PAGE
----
However, when the left most unit of Thomières’ Brigade advances, the 20th Light Dragoons decide to reaction charge. When determining if units should react I am using the Solo Assistant for the purposes of the AAR. Just flip over an action card and check the reaction dClose Combat Aftermath part of the card. SA is very handy for avoiding prejudging a situation. Anyway, the 20th Light Dragoons, along with the Portuguese cavalry stacked with them, charge forward against 2/86 Ligne. 2/86 Ligne’s skirmishers give the cavalry a parting shot causing the cavalry to disorder, before retreating to the safety of the formed unit behind them. 2/86 cannot form square, because they triggered the reaction charge. So they must fight it out in line. They pass their defender MC and then get a high dice roll inflicting a step loss on 20th Light Dragoons. 20th LD fails its subsequent morale check and then drop two morale levels causing them to break. They flee to the rear 6 hexes. 2/86 Ligne’s movement is complete for the turn. At least the charge of the 20th LD broke up Thomières’ grand tactical formation.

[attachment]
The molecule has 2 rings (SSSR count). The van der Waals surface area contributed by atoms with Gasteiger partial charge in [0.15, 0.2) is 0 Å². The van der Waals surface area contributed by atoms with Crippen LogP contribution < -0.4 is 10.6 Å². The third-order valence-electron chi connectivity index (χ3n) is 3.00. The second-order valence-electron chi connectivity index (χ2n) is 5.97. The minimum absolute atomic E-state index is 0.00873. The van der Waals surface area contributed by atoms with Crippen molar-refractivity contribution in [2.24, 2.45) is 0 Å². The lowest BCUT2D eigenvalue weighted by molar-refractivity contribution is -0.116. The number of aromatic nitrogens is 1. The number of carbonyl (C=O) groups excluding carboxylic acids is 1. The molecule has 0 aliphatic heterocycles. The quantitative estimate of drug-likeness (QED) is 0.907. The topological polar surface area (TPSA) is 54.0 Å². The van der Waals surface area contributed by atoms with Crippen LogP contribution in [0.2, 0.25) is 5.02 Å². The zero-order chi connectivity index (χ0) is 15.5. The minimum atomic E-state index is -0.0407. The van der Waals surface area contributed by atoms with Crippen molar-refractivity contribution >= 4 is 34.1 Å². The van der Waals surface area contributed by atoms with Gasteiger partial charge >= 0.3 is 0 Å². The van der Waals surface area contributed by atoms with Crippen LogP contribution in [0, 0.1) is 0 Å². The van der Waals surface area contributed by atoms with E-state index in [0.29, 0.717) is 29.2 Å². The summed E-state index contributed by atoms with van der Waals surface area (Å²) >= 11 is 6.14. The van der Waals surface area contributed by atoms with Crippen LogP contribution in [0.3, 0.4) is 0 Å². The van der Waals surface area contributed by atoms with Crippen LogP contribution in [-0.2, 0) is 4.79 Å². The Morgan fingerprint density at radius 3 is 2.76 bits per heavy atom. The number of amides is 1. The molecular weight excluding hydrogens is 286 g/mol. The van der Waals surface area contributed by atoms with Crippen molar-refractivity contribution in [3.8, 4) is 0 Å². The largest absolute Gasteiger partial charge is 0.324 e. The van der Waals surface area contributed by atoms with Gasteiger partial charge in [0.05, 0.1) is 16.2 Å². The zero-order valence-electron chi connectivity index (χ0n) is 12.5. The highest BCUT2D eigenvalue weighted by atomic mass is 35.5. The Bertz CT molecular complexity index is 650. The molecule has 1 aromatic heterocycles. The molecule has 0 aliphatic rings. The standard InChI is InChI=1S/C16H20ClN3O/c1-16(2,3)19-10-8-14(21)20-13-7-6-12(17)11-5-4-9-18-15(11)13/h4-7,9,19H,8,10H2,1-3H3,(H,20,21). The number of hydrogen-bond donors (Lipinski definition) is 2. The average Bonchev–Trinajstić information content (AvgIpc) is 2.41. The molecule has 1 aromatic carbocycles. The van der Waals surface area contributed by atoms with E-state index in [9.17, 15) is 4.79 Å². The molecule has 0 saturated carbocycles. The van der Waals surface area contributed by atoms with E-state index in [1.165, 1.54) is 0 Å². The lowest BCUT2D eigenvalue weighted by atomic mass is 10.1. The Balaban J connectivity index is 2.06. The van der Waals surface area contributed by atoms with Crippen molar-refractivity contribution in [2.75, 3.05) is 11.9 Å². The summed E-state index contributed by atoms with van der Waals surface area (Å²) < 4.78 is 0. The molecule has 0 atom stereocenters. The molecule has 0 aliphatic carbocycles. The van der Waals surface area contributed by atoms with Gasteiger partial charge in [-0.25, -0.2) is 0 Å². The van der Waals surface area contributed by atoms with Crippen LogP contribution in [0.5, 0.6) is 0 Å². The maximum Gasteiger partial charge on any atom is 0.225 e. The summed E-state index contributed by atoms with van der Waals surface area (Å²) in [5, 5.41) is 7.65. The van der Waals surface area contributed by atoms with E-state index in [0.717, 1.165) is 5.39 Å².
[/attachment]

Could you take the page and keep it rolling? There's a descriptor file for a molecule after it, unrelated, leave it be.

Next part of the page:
Delaborde’s guns then prolong forward. Margaron’s cavalry moves up to prepare to exploit any opportunities.

Brenier’s Brigade also decides to assault in order to pin Nightengall’s Brigade while Thomières’ Brigade and the cavalry destroy Ferguson’s Brigade. The SeD units file to the side and the units line charge forward. This time they do not start in column. They do not have to pass a disorder check, but they will have an additional –10 during close combat for not doing it by the book. They take reaction fire from Nightengall’s skirmishers and artillery as the enter their ZOCs. Two of the four units disorder from this fire.